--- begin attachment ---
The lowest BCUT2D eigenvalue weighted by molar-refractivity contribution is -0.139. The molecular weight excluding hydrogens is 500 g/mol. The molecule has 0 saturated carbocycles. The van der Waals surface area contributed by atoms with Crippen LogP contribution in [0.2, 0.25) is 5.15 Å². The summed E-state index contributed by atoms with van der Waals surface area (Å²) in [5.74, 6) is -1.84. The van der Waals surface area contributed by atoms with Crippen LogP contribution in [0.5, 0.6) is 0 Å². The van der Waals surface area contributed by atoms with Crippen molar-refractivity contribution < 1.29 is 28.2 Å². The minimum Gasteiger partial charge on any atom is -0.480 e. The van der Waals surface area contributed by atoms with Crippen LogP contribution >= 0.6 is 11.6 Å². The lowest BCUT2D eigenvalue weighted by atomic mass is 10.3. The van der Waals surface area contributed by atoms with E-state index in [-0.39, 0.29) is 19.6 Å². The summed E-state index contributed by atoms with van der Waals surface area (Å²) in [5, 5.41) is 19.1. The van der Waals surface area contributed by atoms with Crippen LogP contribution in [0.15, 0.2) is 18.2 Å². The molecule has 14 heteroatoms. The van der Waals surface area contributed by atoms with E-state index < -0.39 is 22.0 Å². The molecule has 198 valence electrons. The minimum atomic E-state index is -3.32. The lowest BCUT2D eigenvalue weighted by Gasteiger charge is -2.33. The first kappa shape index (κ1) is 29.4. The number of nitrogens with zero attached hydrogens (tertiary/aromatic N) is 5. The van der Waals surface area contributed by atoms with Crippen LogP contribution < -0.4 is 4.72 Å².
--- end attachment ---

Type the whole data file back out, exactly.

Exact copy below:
The lowest BCUT2D eigenvalue weighted by molar-refractivity contribution is -0.139. The molecular weight excluding hydrogens is 500 g/mol. The molecule has 0 saturated carbocycles. The van der Waals surface area contributed by atoms with Crippen LogP contribution in [0.2, 0.25) is 5.15 Å². The summed E-state index contributed by atoms with van der Waals surface area (Å²) in [5.74, 6) is -1.84. The van der Waals surface area contributed by atoms with Crippen LogP contribution in [0.5, 0.6) is 0 Å². The van der Waals surface area contributed by atoms with Crippen molar-refractivity contribution < 1.29 is 28.2 Å². The minimum Gasteiger partial charge on any atom is -0.480 e. The van der Waals surface area contributed by atoms with Crippen LogP contribution >= 0.6 is 11.6 Å². The lowest BCUT2D eigenvalue weighted by atomic mass is 10.3. The van der Waals surface area contributed by atoms with E-state index in [-0.39, 0.29) is 19.6 Å². The summed E-state index contributed by atoms with van der Waals surface area (Å²) in [5, 5.41) is 19.1. The van der Waals surface area contributed by atoms with Crippen LogP contribution in [0.15, 0.2) is 18.2 Å². The molecule has 14 heteroatoms. The van der Waals surface area contributed by atoms with E-state index < -0.39 is 22.0 Å². The molecule has 198 valence electrons. The minimum atomic E-state index is -3.32. The lowest BCUT2D eigenvalue weighted by Gasteiger charge is -2.33. The first kappa shape index (κ1) is 29.4. The number of nitrogens with zero attached hydrogens (tertiary/aromatic N) is 5. The van der Waals surface area contributed by atoms with Crippen LogP contribution < -0.4 is 4.72 Å².